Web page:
Those on the front lines of workplace design are working to anticipate the ever-evolving needs of businesses while creating a cohesive brand environment that embraces innovation and a company’s corporate culture and vision.
As is the nature of trends, they change with the times. Although some have more staying power, even the most popular trends evolve over time while others fizzle out entirely. What remains consistent about the trends of 2020 is that they are a reflection of our modern-day business culture. By looking at the trends of tomorrow, you can understand where the businesses are now and where they want to be when the future finally arrives.
In this article, you will discover the office design trends of tomorrow as defined by our team of expert design consultants. By working with thousands of major employers throughout North America, Our Hub’s design consultants see first hand what concepts are emerging, trending, and appear to be here to stay. Our Hub has identified four groupings of macro and micro trends that are driving office design trends today. As businesses continue to define their future plans, these dynamic trends offer opportunities in workplace improvements and design.
As we plan for 2020 and beyond, these trends stand to make the most immediate and significant impacts on the future of our workspaces.
Since then, multi-purpose spaces have become the new normal, but nothing quite like this trend’s next phase: Dynamic Flexibility. It incorporates an entirely new generation of moveable, multi-functional, lightweight, and ergonomic elements designed to fit any space and purpose. Gone are the days when heavy, bulky furniture and technology dictated what could and could not be achieved in a space.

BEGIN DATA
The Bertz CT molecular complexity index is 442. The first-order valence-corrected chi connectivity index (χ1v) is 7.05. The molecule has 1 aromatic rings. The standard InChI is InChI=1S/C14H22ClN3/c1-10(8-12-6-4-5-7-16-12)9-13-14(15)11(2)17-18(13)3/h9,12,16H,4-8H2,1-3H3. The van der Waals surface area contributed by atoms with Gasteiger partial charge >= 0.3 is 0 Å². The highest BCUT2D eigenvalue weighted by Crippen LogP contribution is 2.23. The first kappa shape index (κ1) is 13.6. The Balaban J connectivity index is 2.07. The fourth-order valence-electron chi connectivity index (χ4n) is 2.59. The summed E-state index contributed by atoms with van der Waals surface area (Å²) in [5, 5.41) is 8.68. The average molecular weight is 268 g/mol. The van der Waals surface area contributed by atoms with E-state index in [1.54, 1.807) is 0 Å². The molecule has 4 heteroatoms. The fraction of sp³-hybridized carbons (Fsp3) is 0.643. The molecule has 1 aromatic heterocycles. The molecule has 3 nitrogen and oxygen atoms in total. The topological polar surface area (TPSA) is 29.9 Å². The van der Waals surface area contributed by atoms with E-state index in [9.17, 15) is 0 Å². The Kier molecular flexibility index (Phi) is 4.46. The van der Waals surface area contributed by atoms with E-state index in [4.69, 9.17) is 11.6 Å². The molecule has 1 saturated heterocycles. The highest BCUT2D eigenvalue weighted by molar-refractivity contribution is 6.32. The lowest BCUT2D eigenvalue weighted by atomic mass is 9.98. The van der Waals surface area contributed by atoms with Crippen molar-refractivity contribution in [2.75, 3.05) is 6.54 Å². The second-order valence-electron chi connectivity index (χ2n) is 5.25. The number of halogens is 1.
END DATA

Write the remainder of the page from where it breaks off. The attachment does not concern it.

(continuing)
The Dynamic Flexibility design trend focuses on making the most out of valuable real estate. It allows for complete transformations of environments from meeting room to podcast studio, to production area, to a quiet, semi-private space in the blink of an eye. From movable walls and lightweight, mobile furniture, to adjustable lighting and technology, these spaces allow employees to transform rooms in an instant.
⬤ Furniture-forward ⬤ Lightweight ⬤ Moveable / Wheels ⬤ Ergonomic ⬤ Multifunctional
Not only is wood being used for walls, floors, countertops, and accents, but it also provides a space with an undeniable character, adding biophilic texture, lines, and warmth to traditionally sterile office environments. Commercial designs have been progressing towards a more authentic and organic motif (but not rustic, as with former trends) as they focus on attracting top talent.
Features like prefabricated wood and glass offices, elaborately constructed wood and moss walls, coffee tables made from preserved tree stumps, and refined, reclaimed woods, are all popular additions to the new office space design.
⬤ Linear, slatted wood ⬤ Warm and textured ⬤ Structural and wall construction ⬤ • Natural accent details ⬤ Biomorphic forms and patterns
This trend is not simply a reactionary effort to keep people satisfied with the office environment, it’s an ongoing trend that has finally reached its natural pinnacle based on employee preferences and lifestyle needs.
The new office environment now includes features typically found in hospitality settings such as restaurants, bars or beer fridges, fireplaces and comfortable furniture, game rooms, rock walls, and fitness areas complete with showers and spas.
⬤ Collaborative environments ⬤ Warm and welcoming ⬤ Indoor-outdoor blurred transitions ⬤ • Soft and plush elements ⬤ Home-styled fixtures
Sustainable design in its current form now has a whole spectrum of certifications in place to focus on the investment in our building’s performance as well as employee well-being. These include LEED, WELL Building Standard, FitWel, and the Living Building Challenge, which are all meant to create a positive impact on the occupants and natural systems that interact with buildings. What we’re witnessing now is the fully realized dream of wellness and environmental design.
⬤ Minimally processed materials ⬤ Natural woods and stone features ⬤ Highly designed green spaces ⬤ Workspace utilization technologies ⬤ Natural lighting